If you were lucky enough to see the David Ives play of Venus in Fur, part of the fun of the film is comparing the differences between stage and screen, though truth be told – not to mention good news for those who enjoyed the play – there really aren’t that many.
The set up is the same, only the location and language have changed. Instead of NYC we’re in Paris, and instead of a rented actors workshop we’re in a cavernous, empty theatre on a stormy evening. Director/playwright Thomas Novacheck (Mathieu Amalric) is trying to cast the role of Wanda von Dunayev for his next play, an adaptation of the 1870 novel of female dominance Venus in Furs, but he’s not having luck. The problem with Thomas is that women in the modern world can’t seem to live up to his view of how the nineteenth century aristocrat should be played.
As Thomas is about to call it a day and shut the theatre, a woman hauling a large shoulder bag walks in to the auditorium out of the rain, unannounced. She strolls down the aisle towards the stage area – from the camera’s point of view she appears to float – and immediately takes control, apologizes for being late and begs Thomas to let her audition before he leaves for the night. Her name is Vanda (Emmanuell Seigner) and at first Vanda is everything Thomas dislikes in a woman. She’s a foul-mouthed tornado of untapped energy, a brazen and sometimes vulgar character who shows no potential when it comes to portraying a woman like Thomas’ Wanda. Yet the moment she starts quoting Wanda’s lines, something happens. It’s not that she simply alters the tone of her voice or her pronunciation, in the blink of an eye she appears to embody the character as though the actress who had just entered was now gone and the real aristocratic Wanda von Dunayev was suddenly in the room.
From there, Vanda’s audition begins, a thorough reading and re-enactment of the play with Thomas reading the male role. What surprises the director is that this woman, who seems to be an unorganized, scattershot mess, somehow knows the play by heart. When she recites the dialog she’s already off script, plus she’s brought with her a nineteenth century costume perfect for the role and even a smoking jacket for Thomas that just happens to be a perfect fit.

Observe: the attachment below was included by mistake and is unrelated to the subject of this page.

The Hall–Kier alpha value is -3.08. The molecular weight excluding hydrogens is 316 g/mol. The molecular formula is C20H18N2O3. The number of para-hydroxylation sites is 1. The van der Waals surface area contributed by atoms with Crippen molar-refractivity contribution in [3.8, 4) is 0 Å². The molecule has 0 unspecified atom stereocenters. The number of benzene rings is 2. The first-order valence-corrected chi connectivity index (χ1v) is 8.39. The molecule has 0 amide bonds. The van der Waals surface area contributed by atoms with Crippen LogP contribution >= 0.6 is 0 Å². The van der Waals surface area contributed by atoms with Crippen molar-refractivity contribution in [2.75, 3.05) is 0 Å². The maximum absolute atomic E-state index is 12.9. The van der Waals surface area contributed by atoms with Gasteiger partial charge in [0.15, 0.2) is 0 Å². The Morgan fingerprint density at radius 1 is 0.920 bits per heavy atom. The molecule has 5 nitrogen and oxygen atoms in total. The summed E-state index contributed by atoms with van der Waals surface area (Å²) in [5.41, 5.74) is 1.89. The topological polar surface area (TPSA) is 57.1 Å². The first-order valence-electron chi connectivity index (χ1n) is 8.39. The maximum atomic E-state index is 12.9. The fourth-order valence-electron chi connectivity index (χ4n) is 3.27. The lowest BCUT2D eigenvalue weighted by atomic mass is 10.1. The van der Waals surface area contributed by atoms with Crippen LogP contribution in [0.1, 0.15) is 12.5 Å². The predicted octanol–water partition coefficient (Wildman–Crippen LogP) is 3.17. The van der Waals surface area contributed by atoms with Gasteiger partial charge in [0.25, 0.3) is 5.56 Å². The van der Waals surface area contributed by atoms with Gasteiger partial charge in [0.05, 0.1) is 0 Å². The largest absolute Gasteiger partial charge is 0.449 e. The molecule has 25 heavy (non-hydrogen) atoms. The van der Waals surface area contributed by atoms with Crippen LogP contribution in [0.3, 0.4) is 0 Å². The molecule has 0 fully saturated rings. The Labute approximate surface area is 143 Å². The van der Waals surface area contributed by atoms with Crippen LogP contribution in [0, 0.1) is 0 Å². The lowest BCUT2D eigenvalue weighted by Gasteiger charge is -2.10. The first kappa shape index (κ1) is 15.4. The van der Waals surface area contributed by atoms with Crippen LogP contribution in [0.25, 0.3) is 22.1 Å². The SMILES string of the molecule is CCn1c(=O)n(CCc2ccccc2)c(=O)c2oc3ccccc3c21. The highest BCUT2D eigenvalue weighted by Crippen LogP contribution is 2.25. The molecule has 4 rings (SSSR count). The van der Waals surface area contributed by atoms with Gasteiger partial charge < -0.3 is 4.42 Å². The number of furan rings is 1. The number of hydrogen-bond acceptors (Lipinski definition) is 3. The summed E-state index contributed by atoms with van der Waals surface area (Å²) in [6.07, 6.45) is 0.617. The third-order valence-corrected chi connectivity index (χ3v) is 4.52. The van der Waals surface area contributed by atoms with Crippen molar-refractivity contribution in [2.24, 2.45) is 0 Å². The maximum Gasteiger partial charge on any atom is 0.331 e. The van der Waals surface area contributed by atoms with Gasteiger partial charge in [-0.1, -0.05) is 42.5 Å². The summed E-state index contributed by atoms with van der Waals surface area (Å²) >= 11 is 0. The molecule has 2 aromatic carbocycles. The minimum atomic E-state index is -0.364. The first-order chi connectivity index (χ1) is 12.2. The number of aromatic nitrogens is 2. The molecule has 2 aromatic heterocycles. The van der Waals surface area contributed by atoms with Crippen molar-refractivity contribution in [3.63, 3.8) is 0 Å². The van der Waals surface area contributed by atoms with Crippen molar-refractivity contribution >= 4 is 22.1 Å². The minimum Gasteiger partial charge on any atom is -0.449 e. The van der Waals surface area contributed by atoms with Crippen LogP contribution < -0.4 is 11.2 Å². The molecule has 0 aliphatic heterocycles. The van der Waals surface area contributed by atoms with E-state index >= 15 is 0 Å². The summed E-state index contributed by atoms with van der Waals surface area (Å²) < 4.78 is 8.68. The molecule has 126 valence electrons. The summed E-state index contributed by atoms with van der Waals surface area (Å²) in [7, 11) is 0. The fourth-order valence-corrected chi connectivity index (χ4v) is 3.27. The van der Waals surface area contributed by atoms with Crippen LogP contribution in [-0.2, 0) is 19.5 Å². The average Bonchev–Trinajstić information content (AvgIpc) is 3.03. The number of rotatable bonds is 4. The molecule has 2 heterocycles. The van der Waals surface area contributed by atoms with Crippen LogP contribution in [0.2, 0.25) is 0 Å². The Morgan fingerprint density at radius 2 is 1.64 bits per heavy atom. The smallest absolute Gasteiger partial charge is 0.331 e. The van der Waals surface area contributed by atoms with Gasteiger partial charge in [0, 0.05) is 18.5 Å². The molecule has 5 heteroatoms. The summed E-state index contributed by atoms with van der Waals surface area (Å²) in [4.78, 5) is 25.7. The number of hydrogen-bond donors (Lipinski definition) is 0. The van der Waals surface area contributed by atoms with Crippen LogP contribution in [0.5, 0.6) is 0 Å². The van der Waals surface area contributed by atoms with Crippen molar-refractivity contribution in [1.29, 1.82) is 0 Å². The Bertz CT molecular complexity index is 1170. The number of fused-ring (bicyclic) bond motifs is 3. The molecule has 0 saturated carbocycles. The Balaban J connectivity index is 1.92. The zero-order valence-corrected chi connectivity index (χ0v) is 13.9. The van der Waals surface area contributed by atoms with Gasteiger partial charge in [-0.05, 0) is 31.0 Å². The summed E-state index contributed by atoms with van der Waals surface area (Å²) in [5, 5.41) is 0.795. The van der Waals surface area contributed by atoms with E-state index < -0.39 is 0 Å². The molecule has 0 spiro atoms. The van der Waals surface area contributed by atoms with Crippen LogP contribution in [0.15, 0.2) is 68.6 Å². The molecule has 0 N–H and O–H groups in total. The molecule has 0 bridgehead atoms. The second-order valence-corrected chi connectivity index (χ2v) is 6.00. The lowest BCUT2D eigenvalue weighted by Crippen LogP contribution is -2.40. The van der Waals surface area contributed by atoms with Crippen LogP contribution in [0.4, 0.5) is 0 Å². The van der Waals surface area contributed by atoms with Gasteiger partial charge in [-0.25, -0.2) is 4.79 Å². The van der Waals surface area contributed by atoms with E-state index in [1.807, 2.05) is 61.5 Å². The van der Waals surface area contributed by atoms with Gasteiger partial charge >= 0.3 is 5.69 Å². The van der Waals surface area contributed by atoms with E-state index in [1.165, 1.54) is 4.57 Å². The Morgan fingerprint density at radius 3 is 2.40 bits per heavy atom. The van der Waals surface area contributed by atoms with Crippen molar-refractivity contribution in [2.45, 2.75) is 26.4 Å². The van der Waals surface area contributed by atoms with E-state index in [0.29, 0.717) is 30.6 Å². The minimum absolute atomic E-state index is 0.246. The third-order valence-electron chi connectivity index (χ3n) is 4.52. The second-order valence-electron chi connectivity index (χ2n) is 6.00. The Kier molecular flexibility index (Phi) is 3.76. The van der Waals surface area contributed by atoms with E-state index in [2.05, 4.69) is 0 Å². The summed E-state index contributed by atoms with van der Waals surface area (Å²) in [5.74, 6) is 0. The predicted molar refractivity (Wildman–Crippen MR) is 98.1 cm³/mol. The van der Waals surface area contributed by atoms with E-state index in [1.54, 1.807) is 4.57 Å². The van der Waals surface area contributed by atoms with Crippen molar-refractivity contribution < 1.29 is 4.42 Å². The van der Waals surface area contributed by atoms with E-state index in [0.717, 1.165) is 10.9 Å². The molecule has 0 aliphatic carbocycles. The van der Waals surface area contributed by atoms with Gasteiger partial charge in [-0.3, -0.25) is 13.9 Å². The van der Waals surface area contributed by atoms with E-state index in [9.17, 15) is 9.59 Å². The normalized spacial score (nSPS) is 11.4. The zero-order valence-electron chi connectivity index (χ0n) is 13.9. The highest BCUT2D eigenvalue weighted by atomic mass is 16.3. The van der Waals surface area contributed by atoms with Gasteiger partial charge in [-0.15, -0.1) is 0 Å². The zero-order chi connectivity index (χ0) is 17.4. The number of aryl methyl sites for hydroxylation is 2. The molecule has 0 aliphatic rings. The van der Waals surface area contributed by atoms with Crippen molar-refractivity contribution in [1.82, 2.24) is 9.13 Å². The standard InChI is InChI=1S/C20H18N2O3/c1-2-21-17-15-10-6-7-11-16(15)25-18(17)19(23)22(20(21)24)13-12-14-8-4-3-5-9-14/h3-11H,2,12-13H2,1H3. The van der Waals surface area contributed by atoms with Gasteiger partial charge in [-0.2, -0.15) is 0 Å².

At this point we’re suddenly aware that something odd is going on, something even a little supernatural perhaps, made all the more suspicious by the atmospheric thunder and lightning going on outside. Thomas is mesmerized by Vanda. Like the male character in his play he falls under her spell. When Vanda breaks character and momentarily falls back to her natural self in order to mouth an opinion on whether the play is really porn rather than art, the nineteenth century Wanda disappears, but it’s too late for Thomas; he’s hooked, and just like the characters in his play, roles at the audition are reversed, powers are shifted, and Vanda as Wanda assumes control.
After the release of the recent Carnage, based on the play God of Carnage, director Roman Polanski continues he’s recent streak of adapting film versions of American plays with Venus in Fur, and like before he’s cast well. Vanda is played by Polanski’s real-life wife, and she understands the role perfectly. It’s not that she simply looks and sounds right in her transformation from an audacious wannabe performer in desperate need of a job to the perfect woman for the role; she also instills a surprising sense of fear that should set off alarms. When she produces a gun or a knife as a prop there’s a real sense of apprehension in her performance: This woman might be dangerous. Perhaps it’s no coincidence that actor Mathieu Amalric who plays Thomas bears a striking resemblance to a younger Polanski.
As a two person film, Venus in Fur doesn’t satisfy in the way the play does. In the stage version, Vanda bursts in to the studio the moment Thomas has made his phone call where he complains about the women of today and his myopic view of them. In the film, Thomas is having that same conversation as Vanda enters the auditorium. She can hear his narrow analysis as she makes her way to the foot of the stage. It’s a small change but a significant one. It means we’re already aware that Vanda knows how Thomas sees women, she’s heard him spell it out, whereas in the play we have no clue what Vanda does or doesn’t know about her potential director until later.
The ending may raise eyebrows. To explain why is to spoil the surprise, but to say that the early suspicions of something supernatural happening are not only realized, the movie displays no doubt as to who Vanda really is or what she represents. The play pulled it back some, and the piece was better for it.
MPAA Rating: Unrated Length: 96 Minutes Overall Rating: 7 (out of 10)